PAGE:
The Yankees used the comp pick they received for trading Sonny Gray to draft a different pitcher from a Midwest school in Sikkema. Law notes Sikkema can get up to 96 with his fastball and that he confuses hitters with both location and his delivery. MLB Pipeline isn’t a huge fan of Sikkema’s build or delivery, but they do say his stuff plays up because of that deception. We haven’t heard much about Sikkema since he was drafted, and such a high review from Keith Law has me excited to watch him this year. If all goes well, he could be a fast riser as a college drafted pitcher.
The love for Oswald Peraza continues. Law ranks him 7th overall in the Yankees system and MLB Pipeline puts him at #4. Reports indicate Peraza is a good defender and although the bat has some questions, there is potential. Personally, guys who are great at defense but have a questionable bat aren’t very exciting to me. Sure defense is valuable, especially at an up the middle position, but for a player to become a future regular or All-Star caliber player, you need a good bat. Peraza already reached A Ball as a teenager, so there is optimism and room for him to grow. He’s just a little unexciting for a top 5 prospect in my opinion.
Disagreement on Gil
With every pitcher, the discrepancy in prospect ranking seems to rely on whether each person thinks the player can remain a starter or not. Law ranks Gil 14th in the system citing his lack of off-speed pitches as a reason he will likely end up in the bullpen. MLB Pipeline thinks Gil’s slider and changeup are both slightly above average which bodes well for his future. That optimism is also why the rank him 5th. Gil has always been a personal favorite because he has the hardest fastball in the system and because he was acquired for nothing more than Jake Cave of all people.
Keith Law ranks the Yankees as the 6th best farm system in all of baseball. Here is his blurb about them:
The Yankees have clearly figured out some things on the development side, especially finding ways to help pitchers throw harder or throw higher-quality pitches (like boosting spin rates), and have also stayed active on the international side. Their Latin American contingent helmed one of the most lauded groups of short-season prospects I found during the process of assembling these rankings, with teams already asking for some of their GCL kids in trade talks. They’ve also got pitching coming, headlined by a risky first-round pick who’s worked out extremely well so far in Clarke Schmidt.
I love hearing about the team figuring out things developmentally. For years we watched top prospects flame out and see the Yankees not develop a starting caliber pitcher until Luis Severino. Improving prospect velocity and spin rate has been a huge part of the system turnaround with pitchers and it clearly helps Law believe in some of the Yankee prospects. It is also encouraging that other teams are asking the Yankees about lower level prospects in trades. That speaks volumes about the team’s ability to find talent and show developmental progress. I remember when David Price was originally traded from Tampa Bay to Detroit for Willy Adames people were confused because he was so young, and Dombrowski said people did not realize how talented he was. Adames was a 3 WAR player last year, and that sentiment reminds me of how teams may be viewing the Yankees young prospects. That bodes well either for their future development or as trade bait to acquire an impact player at the deadline.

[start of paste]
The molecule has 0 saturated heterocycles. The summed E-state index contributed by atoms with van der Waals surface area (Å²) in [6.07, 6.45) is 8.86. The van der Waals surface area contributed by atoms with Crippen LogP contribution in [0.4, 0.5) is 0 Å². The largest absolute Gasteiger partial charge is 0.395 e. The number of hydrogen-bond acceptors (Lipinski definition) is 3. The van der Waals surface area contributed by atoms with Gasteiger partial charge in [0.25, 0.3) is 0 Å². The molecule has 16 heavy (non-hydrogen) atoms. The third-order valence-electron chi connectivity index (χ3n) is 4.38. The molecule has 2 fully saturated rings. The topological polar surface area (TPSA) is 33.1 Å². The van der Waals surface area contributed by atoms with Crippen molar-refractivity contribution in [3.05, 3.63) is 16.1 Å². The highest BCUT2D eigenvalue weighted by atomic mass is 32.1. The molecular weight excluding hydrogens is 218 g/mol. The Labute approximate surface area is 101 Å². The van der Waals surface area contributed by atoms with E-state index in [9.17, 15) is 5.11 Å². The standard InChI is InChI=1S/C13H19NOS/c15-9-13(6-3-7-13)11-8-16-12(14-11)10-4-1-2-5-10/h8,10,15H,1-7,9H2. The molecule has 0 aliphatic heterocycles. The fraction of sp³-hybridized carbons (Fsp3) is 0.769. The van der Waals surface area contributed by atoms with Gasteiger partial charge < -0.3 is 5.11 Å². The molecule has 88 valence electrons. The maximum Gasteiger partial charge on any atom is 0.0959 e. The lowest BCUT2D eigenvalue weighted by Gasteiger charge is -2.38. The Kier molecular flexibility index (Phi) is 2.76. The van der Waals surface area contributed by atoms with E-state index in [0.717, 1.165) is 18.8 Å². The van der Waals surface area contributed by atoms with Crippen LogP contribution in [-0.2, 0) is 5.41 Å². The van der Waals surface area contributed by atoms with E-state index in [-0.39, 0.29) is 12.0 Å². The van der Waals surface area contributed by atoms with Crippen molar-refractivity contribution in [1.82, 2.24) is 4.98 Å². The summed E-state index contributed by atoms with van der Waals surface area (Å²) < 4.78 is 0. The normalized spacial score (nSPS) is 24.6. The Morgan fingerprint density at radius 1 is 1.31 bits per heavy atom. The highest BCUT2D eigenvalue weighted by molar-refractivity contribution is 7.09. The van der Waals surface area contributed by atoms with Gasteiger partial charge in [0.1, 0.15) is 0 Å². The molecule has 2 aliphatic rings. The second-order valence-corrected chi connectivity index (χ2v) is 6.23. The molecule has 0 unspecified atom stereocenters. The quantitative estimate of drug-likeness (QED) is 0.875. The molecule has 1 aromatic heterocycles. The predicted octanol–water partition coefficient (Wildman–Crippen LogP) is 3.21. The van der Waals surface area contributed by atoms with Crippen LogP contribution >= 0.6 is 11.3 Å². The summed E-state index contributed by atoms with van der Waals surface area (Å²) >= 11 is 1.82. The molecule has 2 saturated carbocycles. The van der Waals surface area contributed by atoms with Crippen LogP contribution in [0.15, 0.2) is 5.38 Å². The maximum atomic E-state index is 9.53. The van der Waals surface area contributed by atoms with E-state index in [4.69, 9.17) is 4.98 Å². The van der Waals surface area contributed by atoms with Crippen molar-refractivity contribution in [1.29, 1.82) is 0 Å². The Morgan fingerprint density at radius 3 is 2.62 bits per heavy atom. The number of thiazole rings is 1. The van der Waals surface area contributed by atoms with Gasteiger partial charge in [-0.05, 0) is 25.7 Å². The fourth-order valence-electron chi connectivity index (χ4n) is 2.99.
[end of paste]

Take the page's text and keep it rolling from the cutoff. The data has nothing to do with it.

Baseball America, on the other hand, ranks the Yankees as the 17th best system in baseball claiming that after the top 3, the system is all about upside. Law is high on that upside whereas BA describes it as high-variance and far from the big leagues. Those lower level prospect making leaps this year will determine the farm system status for years to come.
The #1 team according to Law is the Tampa Bay Rays. He mentions they have strong pitching prospects as well as middle-infield depth including top prospect Wander Franco. The Rays are clearly the 2nd best team in the AL East right now, and it is clear this battle will continue on for the next few years. The Blue Jays rank 7th, and that doesn’t include the promotions of Vlad Guerrero Jr., Cavan Biggio, and Bo Bichette. With a little pitching the Blue Jays can easily threaten for the AL East in the next few years. The Orioles and Red Sox come in at 24th and 25th respectively. That is certainly a bad sign for a rebuilding Orioles team and the Red Sox who decided trading Mookie Betts was in their best interests for some reason.
Overall it looks like the Yankees system is in a good place with a ton of room to grow over the next few years. And just as the current core starts to age, hopefully those current high-upside teenagers will be ready to take over and help the Yankees maintain success over the next decade.